The number of Australians willfully committing online copyright infringement is decreasing, according to a report commissioned by the government.

Based on a survey of nearly 2,500 people, the Consumer Survey on Online Copyright Infringement 2019, conducted by Indigenous Professional Services, shows the rate of piracy is sliding.

“The proportion of 100 per cent unlawful digital content consumption within any of the four content types declined from 10 per cent in 2018 to one per cent in 2019,” the report says.

“Participants that consumed a mix of lawful and unlawful digital content also declined from 22 per cent in 2018 down to 15 per cent in 2019.”

Pirates are mostly motivated by the speed and cost (free) of copyright infringement, but there has been a recent uptick in survey respondents answering “because I can” as their motivation.

If you can't beat them, block them

In late 2016, the Federal Court determined that ISPs have to block access to certain pirating websites.

That move appears to have worked, with more than half of respondents said they would “give up” when coming across a blocked website, and nearly half of the people who actually have encountered a blocked site said they gave up after being denied access.

For those who said they bypass blocked sites, the most common method was using a VPN, followed by using search engines to find alternatives.

Actions participants would take to bypass a blocked site.

Interestingly, the demographics of copyright infringers has changed over the past five years.

Back in 2015, survey respondents over the age of 55 consumed the most pirated content – in 2019, it was people in the 25-34 age bracket doing the most illegal downloading.

And despite cost of content still being a main motivating factor for pirates, the largest proportion of infringers reported a household income over $80,000.

Gaining confidence

The survey shows users are more confident that they can tell the difference between lawful and unlawful online content, although many older Australians still aren’t sure which sites are legit.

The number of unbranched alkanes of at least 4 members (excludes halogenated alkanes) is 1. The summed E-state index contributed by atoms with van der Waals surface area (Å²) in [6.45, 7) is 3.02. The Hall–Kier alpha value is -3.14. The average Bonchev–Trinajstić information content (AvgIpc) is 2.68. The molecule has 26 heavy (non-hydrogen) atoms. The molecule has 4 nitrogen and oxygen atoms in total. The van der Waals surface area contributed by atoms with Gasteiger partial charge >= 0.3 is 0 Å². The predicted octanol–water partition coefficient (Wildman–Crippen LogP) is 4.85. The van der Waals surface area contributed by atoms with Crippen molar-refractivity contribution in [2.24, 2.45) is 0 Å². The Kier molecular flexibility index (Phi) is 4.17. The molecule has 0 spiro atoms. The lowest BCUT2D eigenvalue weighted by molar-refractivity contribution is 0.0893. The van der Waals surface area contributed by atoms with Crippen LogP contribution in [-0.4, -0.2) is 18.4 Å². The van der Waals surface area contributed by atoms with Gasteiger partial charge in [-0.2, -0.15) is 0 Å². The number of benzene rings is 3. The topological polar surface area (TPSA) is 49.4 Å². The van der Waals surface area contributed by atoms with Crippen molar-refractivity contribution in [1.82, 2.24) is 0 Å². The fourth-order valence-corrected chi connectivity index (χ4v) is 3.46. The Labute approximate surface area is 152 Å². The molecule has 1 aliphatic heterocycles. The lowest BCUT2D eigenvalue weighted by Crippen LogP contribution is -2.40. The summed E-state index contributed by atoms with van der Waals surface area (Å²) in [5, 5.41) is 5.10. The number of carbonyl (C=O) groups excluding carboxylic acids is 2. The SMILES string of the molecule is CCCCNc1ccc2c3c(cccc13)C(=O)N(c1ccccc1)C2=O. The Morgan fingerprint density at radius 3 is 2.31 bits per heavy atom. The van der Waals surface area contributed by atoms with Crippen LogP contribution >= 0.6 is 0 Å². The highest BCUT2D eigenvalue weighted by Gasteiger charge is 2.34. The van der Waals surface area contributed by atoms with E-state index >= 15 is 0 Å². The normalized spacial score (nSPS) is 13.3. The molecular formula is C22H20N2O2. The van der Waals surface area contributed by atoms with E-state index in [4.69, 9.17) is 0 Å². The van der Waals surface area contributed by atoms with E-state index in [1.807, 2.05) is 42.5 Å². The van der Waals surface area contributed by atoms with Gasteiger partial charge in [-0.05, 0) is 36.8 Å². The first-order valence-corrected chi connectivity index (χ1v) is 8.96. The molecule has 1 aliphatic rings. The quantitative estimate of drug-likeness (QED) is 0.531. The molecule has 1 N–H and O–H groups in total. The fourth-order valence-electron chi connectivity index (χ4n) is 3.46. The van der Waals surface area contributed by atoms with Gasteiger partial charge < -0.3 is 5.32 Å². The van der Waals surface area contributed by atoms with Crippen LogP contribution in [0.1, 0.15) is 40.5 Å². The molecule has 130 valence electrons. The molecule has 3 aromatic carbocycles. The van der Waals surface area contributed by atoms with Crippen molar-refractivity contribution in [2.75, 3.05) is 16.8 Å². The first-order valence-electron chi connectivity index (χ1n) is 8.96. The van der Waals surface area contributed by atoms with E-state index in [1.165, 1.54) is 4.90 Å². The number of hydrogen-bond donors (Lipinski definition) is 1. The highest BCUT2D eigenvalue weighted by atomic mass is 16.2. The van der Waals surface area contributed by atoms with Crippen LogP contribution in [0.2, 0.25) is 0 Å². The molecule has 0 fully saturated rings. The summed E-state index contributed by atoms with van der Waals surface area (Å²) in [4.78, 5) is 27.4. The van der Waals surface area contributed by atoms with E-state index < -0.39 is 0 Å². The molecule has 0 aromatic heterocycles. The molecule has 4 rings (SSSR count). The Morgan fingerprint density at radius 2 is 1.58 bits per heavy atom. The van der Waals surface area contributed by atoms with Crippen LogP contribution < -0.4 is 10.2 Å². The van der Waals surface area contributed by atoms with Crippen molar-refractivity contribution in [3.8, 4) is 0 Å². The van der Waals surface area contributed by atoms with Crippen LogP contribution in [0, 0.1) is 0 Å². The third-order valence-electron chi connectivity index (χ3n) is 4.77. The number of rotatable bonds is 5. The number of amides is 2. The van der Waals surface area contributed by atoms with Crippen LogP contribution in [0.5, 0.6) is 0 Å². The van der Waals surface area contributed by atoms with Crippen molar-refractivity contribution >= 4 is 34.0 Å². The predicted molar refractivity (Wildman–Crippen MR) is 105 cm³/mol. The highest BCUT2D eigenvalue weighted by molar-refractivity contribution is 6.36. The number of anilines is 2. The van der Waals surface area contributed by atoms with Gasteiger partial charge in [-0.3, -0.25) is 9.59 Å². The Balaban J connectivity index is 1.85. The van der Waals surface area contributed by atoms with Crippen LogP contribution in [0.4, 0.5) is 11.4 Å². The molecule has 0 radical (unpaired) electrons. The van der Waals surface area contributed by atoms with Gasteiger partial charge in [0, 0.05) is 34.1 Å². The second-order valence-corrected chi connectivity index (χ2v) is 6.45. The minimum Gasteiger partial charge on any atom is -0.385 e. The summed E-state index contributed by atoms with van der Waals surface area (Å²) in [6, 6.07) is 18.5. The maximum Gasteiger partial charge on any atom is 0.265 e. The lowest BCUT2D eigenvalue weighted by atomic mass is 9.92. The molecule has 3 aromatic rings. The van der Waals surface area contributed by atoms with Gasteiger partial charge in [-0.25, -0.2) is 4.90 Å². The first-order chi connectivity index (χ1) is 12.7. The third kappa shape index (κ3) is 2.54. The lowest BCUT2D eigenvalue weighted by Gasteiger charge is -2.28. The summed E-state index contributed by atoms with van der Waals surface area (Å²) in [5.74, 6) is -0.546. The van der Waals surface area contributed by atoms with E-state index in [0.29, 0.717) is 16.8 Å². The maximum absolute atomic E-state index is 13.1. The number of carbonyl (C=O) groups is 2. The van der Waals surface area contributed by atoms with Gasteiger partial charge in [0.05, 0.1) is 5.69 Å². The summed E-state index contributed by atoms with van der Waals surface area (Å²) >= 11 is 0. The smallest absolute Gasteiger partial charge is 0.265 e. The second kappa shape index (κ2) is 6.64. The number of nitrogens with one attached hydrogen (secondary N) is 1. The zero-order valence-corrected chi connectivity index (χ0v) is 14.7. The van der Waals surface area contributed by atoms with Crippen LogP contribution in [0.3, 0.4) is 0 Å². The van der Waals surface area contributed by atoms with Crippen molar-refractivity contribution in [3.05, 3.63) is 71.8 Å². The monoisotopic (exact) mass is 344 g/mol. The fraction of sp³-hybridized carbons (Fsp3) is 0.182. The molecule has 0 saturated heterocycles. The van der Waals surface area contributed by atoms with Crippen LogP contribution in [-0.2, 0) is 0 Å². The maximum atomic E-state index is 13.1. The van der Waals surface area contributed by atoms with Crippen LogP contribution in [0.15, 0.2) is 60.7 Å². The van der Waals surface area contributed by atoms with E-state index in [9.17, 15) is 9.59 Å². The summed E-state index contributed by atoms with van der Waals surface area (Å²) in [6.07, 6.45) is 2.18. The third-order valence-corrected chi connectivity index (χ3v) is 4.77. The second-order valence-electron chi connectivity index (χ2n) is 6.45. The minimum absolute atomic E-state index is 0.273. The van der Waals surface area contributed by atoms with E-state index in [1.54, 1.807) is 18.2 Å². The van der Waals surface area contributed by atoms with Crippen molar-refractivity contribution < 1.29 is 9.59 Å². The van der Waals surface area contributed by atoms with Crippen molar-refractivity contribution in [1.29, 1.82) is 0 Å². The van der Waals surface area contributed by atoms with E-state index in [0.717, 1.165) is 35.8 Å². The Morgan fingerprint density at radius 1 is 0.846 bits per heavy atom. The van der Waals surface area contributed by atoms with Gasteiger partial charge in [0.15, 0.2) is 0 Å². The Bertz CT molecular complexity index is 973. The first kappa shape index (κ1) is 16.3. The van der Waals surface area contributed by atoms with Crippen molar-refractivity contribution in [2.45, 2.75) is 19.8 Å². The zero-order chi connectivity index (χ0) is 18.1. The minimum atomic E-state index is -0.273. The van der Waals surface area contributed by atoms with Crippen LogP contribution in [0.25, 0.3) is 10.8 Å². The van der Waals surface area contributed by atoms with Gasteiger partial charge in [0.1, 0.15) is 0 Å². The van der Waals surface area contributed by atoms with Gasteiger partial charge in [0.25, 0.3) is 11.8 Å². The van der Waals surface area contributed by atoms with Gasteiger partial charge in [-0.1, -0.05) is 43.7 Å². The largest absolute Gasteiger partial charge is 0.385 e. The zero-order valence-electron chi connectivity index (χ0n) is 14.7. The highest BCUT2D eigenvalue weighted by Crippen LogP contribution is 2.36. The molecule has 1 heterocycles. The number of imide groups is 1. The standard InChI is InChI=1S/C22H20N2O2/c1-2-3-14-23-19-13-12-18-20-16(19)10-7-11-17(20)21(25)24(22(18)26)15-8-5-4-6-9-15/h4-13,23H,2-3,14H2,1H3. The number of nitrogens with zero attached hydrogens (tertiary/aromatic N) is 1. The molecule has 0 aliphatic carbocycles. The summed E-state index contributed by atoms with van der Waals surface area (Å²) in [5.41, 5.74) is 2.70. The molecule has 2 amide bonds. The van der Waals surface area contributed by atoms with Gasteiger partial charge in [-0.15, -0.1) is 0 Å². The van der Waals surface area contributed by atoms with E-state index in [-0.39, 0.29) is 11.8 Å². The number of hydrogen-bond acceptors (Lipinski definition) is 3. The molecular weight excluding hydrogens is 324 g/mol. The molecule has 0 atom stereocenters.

“Across all age groups, a lower proportion of participants were not confident in knowing what is and what isn’t lawful online meaning that a greater proportion were confident in knowing,” the report says.

“Of interest is that more than half of those aged 55 plus are not confident in 2019.”

There is more consumer awareness about the variety of different legal streaming services available, with two-thirds of respondents identifying the likes of Netflix, ABC iView, Stan, Foxtel, iTunes and Spotify.

Unsurprisingly, ‘Netflix’ was one of the most frequent words used to describe content the respondents perceived as lawful.

Word cloud of frequent responses about lawful online services.

People watching sport was included in the survey for the first time in 2019.

The results show a highly fragmented market with nearly 100 services mentioned by respondents.

Foxtel did had the lion’s share of digital sports viewing, followed by free streaming site LiveTV and Facebook.

Males reported consuming considerably more sports content than females.

Top ten most pirated TV shows in 2019

According to filesharing news site, TorrentFreak, Game of Thrones once again topped the list of most pirated TV shows in 2019 (at least for people who use BitTorrent).

The HBO fantasy show made Australia notorious when it the rankings as the world’s biggest pirates in 2016.

The full list of 2019’s most pirated TV shows is as follows:

  1. Game of Thrones
  2. Chernobyl
  3. The Mandalorian
  4. The Big Bang Theory
  5. Vikings
  6. The Walking Dead
  7. The Flash
  8. Rick and Morty
  9. Supergirl
  10. Arrow